“I have a clause in there that says, ‘Don’t believe the statement. Go out and do your own work.’ This statement is ‘worthless.’ It means nothing,” Trump testified. Given the disclaimer, he said, “you’re supposed to pay no credence to what we say whatsoever.”
In a legal filing Wednesday, James urged Judge Arthur Engoron to grant summary judgment on one of seven claims in her lawsuit — that Trump and his company defrauded lenders, insurers and others by lying about his wealth and the value of his assets.
To rule, Engoron needs only to answer two questions, James’ office argued: whether Trump’s annual financial statements were false or misleading, and whether he and the Trump Organization used those statements while conducting business transactions.
“The answer to both questions is a resounding ‘yes’ based on the mountain of undisputed evidence” in the case, James’ special litigation counsel Andrew Amer said in a 100-page summary judgment motion.
Even if Engoron rules on the fraud claim, he would still preside over a non-jury trial on six other remaining claims in the lawsuit if it is not settled.
Trump’s lawyers are asking Engoron to dismiss the case entirely.
They argue that many of its allegations are barred by a statute of limitations and that James has no standing to sue because the entities Trump supposedly defrauded “have never complained, and indeed have profited from their business dealings” with him.
Trump, the front-runner for the Republican nomination in next year’s presidential election, has been indicted four times in the last five months — accused in Georgia and Washington, D.C., of plotting to overturn his 2020 election loss, in Florida of hoarding classified documents, and in Manhattan of falsifying business records related to hush money paid on his behalf. Some of Trump’s criminal trials are scheduled to overlap with the presidential primary season.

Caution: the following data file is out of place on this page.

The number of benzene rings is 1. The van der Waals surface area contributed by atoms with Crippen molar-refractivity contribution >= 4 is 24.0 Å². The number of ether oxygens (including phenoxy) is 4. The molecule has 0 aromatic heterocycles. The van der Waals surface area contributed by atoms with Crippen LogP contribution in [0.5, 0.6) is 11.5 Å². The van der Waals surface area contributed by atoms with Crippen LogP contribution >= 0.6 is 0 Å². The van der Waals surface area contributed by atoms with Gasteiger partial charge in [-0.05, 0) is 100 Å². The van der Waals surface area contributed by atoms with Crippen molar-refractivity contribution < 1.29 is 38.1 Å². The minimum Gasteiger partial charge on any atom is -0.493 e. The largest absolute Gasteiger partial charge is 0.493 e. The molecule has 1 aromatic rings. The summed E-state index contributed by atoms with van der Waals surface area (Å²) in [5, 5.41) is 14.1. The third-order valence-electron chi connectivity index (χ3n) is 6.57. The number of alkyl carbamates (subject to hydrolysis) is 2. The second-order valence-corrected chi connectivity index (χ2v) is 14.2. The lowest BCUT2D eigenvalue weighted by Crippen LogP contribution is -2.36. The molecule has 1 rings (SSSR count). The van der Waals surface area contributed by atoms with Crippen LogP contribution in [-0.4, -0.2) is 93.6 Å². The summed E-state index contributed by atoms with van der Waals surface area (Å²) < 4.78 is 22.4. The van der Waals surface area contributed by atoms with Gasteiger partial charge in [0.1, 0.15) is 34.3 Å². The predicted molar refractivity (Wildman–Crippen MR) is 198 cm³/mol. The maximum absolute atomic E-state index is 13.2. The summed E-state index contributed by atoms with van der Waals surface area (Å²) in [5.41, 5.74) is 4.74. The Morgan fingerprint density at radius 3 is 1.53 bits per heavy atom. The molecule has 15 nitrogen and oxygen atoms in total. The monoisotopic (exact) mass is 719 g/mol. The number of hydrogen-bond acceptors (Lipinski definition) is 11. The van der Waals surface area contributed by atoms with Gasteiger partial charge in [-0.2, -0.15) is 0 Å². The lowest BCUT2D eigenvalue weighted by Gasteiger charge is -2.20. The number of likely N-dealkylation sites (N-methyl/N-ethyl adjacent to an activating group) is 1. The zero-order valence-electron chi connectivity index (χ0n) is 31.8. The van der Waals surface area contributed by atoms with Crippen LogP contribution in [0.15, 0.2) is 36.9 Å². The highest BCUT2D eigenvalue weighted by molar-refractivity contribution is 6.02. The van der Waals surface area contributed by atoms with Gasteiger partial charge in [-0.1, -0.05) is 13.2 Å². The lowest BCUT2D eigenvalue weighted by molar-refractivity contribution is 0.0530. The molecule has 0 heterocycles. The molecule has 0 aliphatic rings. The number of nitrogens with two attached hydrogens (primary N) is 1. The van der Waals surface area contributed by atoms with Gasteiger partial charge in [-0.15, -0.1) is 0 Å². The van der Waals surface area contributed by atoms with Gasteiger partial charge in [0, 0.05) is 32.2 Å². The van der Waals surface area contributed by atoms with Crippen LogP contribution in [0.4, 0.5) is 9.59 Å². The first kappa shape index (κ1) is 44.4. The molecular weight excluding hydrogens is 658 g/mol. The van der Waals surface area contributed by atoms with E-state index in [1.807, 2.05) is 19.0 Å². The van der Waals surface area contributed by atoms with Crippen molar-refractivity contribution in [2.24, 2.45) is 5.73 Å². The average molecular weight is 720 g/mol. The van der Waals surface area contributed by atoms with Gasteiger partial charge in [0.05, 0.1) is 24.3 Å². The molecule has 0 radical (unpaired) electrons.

Trump testified that he only had the financial statements made so he could see a list of his many properties and said he “never felt that these statements would be taken very seriously,” but that financial institutions would occasionally ask for them. Some of the values listed were based on “guesstimates,” he conceded.
Trump answered questions with such verbosity at the April deposition — veering from evasiveness to bluster to filibuster at times — that one lawyer worried his seven hours of sworn testimony could go until midnight.
It was a reversal from a deposition last year, before James filed her lawsuit, in which Trump refused to answer all but a few procedural questions. At that earlier deposition, Trump invoked his Fifth Amendment protection against self-incrimination more than 400 times.
Trump testified in April that his company, the Trump Organization, has over $400 million in cash. He claimed Mar-a-Lago is worth $1.5 billion and a golf course he owns near Miami is worth $2 billion or $2.5 billion. He said he believes he could sell another golf course he owns in Scotland to the Saudi-backed LIV golf league “for a fortune.”
“Do you know the banks were fully paid? Do you know the banks made a lot of money?” Trump testified. “Do you know I don’t believe I ever got even a default notice, and even during COVID, the banks were all paid? And yet you’re suing on behalf of banks, I guess. It’s crazy. The whole case is crazy.”
Trump is not expected to testify in court if the case goes to trial, but video recordings of his depositions could be played.
In his deposition, Trump testified that once he became president, he stopped paying much attention to his business because he needed to focus on world affairs.
“I think you would have nuclear holocaust if I didn’t deal with North Korea,” Trump testified. “I think you would have a nuclear war, if I weren’t elected. And I think you might have a nuclear war now, if you want to know the truth.”

  • Arab News